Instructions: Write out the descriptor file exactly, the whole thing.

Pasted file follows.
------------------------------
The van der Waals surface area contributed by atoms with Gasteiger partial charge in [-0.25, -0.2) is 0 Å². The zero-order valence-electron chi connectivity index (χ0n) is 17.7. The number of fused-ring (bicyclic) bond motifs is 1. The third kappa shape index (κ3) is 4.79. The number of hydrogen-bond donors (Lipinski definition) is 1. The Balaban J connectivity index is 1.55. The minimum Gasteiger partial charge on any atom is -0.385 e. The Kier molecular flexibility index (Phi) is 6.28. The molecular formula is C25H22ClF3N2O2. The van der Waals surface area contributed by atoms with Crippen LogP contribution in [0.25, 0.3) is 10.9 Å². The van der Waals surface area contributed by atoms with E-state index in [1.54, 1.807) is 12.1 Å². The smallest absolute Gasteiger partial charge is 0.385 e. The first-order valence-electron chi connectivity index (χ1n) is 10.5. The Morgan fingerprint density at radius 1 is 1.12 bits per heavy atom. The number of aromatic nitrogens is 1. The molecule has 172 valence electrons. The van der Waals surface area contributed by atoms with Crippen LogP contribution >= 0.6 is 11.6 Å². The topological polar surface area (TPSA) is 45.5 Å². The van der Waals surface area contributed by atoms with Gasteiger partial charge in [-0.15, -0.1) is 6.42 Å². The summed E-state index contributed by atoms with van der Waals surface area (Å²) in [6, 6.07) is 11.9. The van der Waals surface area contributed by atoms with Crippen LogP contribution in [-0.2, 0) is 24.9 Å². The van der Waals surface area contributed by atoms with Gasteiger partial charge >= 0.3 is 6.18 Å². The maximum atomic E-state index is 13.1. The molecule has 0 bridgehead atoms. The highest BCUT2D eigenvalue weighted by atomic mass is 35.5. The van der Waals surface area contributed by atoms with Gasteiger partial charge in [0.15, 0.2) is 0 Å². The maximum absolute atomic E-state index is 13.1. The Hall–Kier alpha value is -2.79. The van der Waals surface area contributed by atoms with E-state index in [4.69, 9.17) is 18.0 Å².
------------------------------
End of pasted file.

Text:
The van der Waals surface area contributed by atoms with Gasteiger partial charge in [-0.25, -0.2) is 0 Å². The zero-order valence-electron chi connectivity index (χ0n) is 17.7. The number of fused-ring (bicyclic) bond motifs is 1. The third kappa shape index (κ3) is 4.79. The number of hydrogen-bond donors (Lipinski definition) is 1. The Balaban J connectivity index is 1.55. The minimum Gasteiger partial charge on any atom is -0.385 e. The Kier molecular flexibility index (Phi) is 6.28. The molecular formula is C25H22ClF3N2O2. The van der Waals surface area contributed by atoms with Crippen LogP contribution in [0.25, 0.3) is 10.9 Å². The van der Waals surface area contributed by atoms with E-state index in [1.54, 1.807) is 12.1 Å². The smallest absolute Gasteiger partial charge is 0.385 e. The first-order valence-electron chi connectivity index (χ1n) is 10.5. The Morgan fingerprint density at radius 1 is 1.12 bits per heavy atom. The number of aromatic nitrogens is 1. The molecule has 172 valence electrons. The van der Waals surface area contributed by atoms with Crippen LogP contribution >= 0.6 is 11.6 Å². The topological polar surface area (TPSA) is 45.5 Å². The van der Waals surface area contributed by atoms with Gasteiger partial charge in [-0.15, -0.1) is 6.42 Å². The summed E-state index contributed by atoms with van der Waals surface area (Å²) in [6, 6.07) is 11.9. The van der Waals surface area contributed by atoms with Crippen LogP contribution in [-0.2, 0) is 24.9 Å². The van der Waals surface area contributed by atoms with Gasteiger partial charge >= 0.3 is 6.18 Å². The maximum atomic E-state index is 13.1. The molecule has 0 bridgehead atoms. The highest BCUT2D eigenvalue weighted by atomic mass is 35.5. The van der Waals surface area contributed by atoms with Gasteiger partial charge in [0.15, 0.2) is 0 Å². The maximum absolute atomic E-state index is 13.1. The Hall–Kier alpha value is -2.79. The van der Waals surface area contributed by atoms with E-state index in [4.69, 9.17) is 18.0 Å².